Depression and Stigma in the Barrio

I’ve found a very amusing Health Behavior News Service article about a study of low income depressed Hispanics, Stigma Keeps Some Latinos From Depression Treatment.

In the new study, published in the March/April issue of the journal General Hospital Psychiatry, researchers surveyed 200 poor, Spanish-speaking Latinos in Los Angeles. They all had visited local primary care centers; 83 percent were women. All had shown signs of depression in an initial screening.

Another screening found that all but 54 of the 200 individuals were mildly to severely depressed. Researchers deemed 51 percent as those who stigmatize mental illness, based on responses to questions about things like the trustworthiness of a depressed person.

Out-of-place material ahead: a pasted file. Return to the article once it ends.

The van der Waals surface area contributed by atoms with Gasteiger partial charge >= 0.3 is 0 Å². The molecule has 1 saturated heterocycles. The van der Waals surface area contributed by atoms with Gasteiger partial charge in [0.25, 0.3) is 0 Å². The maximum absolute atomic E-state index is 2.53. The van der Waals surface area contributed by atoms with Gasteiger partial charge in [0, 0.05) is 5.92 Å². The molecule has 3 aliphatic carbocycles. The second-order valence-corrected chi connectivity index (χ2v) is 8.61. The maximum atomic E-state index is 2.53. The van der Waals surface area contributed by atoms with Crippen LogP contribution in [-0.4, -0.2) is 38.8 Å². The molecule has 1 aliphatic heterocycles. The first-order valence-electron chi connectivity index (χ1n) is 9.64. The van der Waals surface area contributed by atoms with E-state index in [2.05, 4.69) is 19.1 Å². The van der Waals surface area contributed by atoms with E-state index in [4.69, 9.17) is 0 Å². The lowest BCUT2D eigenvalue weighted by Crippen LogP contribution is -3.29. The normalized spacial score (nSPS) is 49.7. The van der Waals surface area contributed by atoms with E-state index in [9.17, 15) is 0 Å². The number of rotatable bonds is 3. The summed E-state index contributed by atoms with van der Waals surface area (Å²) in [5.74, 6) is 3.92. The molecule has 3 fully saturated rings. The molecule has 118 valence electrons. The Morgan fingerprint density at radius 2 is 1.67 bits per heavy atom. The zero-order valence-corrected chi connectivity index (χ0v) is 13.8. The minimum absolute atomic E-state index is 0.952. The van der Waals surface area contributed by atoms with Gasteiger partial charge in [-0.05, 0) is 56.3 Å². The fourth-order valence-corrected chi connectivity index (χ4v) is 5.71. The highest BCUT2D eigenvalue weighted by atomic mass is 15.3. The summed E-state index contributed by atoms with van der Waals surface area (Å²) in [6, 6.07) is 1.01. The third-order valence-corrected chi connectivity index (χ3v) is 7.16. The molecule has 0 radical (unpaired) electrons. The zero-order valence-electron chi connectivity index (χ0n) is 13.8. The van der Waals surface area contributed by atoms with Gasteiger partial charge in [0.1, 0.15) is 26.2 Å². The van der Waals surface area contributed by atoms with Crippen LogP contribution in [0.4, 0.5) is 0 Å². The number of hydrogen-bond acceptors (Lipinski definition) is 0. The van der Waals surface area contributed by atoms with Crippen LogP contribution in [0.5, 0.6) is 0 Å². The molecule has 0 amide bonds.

Given a mental illness screening test then, a test that could have an extremely high false positive rate, 146 out of 200 individuals are labeled depressed as a result of this test. 102 or so of these 200 individuals would see ‘depression’ is a ‘weakness’. Here’s another reason for some among those 146 to give themselves another kick in the rear ends. She’s weak, and she doesn’t like weakness.

The researchers found that those who stigmatized mental illness were 22 percent less apt to be taking depression medication, 21 percent less likely to be able to control their depression and about 44 percent more likely to have missed scheduled mental-health appointments.

Uh, and a little “lighten up” wouldn’t work?

If a placebo works as well as a drug, what’s the problem here? Recovery rates with or without treatment, what are they?

You take your pills, senora. Me, I will get by on my strict regimen of sunshine, siesta, and fiesta. Muchas gracias.